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Archive November 2020 XXI, No. 11

Anesthesia Alert: Safe Anesthesia Care During COVID-19

Take precautions to reduce exposure risks to airborne droplets.

Roxanne McMurray

Roxanne McMurray, DNP, APRN, CRNA

BIO

PROCESS IMPROVEMENT
Pamela Bevelhymer, RN, BSN, CNOR
PROCESS IMPROVEMENT Now is the time to refine airway management practices that may not have been applied in the early months of the pandemic.

Anesthesia providers have been forced to alter the way they work in order to deliver safe and efficient care during the COVID-19 pandemic. Because of their close proximity to patients and the types of procedures they perform, anesthesia professionals are among the providers most at risk of exposure to the coronavirus. Fortunately, several straight-forward interventions can reduce transmission risks.

The latest recommendations

The science continues to evolve, but experts believe COVID-19 is predominantly transmitted by droplet spread and through direct contact. Early research indicates that the highest viral load appears in sputum and upper airway secretions. Anesthesia providers are positioned near the patient's head, and many procedures they perform are aerosol-generating. High-flow oxygen delivery, endotracheal intubation and extubation, non-invasive ventilation and open suctioning of airways all can generate droplets. Not surprisingly, guidance to help mitigate risk associated with airway management centers on avoiding aerosol-generating procedures whenever possible. Current professional society recommendations include:

  • Focus on "safe, accurate and swift" airway management techniques. Multiple attempts to secure an airway can increase exposure. Ensure airway devices are easy to use, so endotracheal tubes can be placed on the first try.
  • Use suitable alternatives to aerosol-generating procedures, whenever possible.
  • Keep as safe a distance as possible from the patient's airway while maintaining appropriate technique.
  • Use airway management tools and techniques that lessen the need for prolonged direct patient contact, which can occur with chin lift and jaw thrust maneuvers.
  • Opt for single-use equipment instead of reusable devices, when feasible.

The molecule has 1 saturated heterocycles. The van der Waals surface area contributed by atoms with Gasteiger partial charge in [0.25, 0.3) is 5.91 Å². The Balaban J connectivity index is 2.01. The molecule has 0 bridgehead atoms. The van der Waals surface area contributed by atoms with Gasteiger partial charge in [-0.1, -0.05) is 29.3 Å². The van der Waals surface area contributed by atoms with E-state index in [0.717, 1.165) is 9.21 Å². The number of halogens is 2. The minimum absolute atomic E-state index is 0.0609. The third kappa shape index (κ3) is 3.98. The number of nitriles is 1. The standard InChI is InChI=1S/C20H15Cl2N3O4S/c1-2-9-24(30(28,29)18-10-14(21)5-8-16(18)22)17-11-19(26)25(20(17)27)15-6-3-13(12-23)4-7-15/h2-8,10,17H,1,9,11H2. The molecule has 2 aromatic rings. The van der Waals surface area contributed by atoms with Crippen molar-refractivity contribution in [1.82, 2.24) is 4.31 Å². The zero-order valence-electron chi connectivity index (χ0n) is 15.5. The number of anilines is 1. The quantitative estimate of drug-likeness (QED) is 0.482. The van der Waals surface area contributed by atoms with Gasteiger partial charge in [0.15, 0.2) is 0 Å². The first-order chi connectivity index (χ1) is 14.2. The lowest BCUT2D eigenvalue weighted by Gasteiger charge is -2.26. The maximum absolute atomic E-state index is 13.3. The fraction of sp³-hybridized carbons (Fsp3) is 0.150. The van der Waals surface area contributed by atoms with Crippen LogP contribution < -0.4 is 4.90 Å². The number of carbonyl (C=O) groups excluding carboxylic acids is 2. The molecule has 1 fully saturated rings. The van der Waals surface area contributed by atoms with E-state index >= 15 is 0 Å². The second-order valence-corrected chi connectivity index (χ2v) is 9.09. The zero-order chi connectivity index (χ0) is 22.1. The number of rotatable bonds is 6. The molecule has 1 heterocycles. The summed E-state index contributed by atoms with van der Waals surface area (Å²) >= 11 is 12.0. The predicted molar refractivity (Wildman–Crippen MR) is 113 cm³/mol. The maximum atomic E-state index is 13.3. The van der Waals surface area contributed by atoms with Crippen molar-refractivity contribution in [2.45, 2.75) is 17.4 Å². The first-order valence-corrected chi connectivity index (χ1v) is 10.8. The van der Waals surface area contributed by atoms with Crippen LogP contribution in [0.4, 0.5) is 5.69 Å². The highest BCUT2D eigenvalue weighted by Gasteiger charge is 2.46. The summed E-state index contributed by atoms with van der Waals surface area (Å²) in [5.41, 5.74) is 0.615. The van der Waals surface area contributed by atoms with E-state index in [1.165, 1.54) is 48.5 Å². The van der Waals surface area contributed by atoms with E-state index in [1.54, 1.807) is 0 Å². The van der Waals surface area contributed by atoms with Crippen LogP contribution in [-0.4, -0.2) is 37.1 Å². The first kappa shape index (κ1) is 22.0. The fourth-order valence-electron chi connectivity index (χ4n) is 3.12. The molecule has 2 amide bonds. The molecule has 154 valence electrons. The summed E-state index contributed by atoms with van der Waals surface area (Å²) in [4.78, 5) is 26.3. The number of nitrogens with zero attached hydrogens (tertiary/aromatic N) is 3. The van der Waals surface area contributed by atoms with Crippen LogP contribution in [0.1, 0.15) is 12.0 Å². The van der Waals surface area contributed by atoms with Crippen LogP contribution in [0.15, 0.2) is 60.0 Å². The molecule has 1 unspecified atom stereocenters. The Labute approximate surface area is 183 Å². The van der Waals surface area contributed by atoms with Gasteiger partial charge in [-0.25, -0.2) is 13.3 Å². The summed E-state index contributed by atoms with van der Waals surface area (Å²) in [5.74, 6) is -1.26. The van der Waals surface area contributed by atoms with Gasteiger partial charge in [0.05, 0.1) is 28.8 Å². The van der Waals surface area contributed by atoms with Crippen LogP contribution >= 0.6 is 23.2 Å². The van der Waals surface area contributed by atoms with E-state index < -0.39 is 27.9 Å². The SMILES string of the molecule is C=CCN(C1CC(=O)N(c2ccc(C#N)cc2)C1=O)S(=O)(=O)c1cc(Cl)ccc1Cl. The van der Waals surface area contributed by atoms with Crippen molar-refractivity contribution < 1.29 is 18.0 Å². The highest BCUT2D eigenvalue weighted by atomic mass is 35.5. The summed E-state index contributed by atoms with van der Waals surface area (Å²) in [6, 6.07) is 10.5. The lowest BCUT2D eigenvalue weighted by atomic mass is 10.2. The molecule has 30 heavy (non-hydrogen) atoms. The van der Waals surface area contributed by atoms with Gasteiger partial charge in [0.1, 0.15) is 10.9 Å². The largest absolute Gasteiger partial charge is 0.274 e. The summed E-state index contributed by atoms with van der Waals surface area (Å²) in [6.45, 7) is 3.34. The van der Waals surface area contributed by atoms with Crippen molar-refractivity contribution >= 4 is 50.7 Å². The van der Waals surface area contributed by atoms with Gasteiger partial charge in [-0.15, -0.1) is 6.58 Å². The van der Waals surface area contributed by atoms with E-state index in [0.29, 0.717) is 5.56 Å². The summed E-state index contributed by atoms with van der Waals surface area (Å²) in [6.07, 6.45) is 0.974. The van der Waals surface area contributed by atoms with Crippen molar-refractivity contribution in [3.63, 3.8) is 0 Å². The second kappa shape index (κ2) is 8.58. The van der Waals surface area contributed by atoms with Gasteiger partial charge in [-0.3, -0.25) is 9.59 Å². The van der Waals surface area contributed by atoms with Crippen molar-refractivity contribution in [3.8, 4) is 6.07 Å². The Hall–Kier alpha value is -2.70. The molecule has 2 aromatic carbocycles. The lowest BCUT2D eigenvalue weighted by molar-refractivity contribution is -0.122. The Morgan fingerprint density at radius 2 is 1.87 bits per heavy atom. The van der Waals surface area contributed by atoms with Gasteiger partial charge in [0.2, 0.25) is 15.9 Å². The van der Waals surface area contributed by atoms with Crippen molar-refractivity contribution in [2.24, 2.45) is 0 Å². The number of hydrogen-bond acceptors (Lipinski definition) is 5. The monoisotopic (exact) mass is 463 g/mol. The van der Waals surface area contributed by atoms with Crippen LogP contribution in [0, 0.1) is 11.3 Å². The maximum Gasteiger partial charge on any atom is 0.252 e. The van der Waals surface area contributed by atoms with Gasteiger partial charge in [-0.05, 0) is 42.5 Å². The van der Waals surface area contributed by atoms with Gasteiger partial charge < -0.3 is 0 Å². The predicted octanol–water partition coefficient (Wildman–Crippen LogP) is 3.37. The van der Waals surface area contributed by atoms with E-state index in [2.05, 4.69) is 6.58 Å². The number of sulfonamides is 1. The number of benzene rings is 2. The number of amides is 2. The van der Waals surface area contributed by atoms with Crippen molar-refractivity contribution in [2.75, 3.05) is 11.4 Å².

Placing (intubating) or removing (extubating) an endotracheal tube can cause patients to cough. Research indicates these aerosol-generating procedures increase the odds of transmitting an acute respiratory infection to the surgical team by six-fold.

The Anesthesia Patient Safety Foundation (APSF) recommends distancing in the post-anesthesia care unit from patients who are coughing or sneezing repeatedly due to airway irritation. These patients might require an enclosed room with limited personnel who practice full airborne precautions, according to the APSF. Of course, many outpatient surgery facilities have limited space available to allocate for this kind of use. The recommendation, though, underscores the importance of reducing patient coughing to the extent possible. A practice that may help stem patient coughing in the OR or recovery unit is pulling the endotracheal tube or extubating while the patient is still asleep in the OR. By replacing the endotracheal tube with a less invasive device, coughing can be limited as the patient emerges from anesthesia. One such option is a pharyngeal airway device with tubing long enough to stent open the airway, but short enough that coughing and gagging are reduced when it is removed from a waking patient. This type of airway management tool also can maintain a patient airway without the need for a chin lift or jaw thrust, reducing prolonged patient-provider contact.

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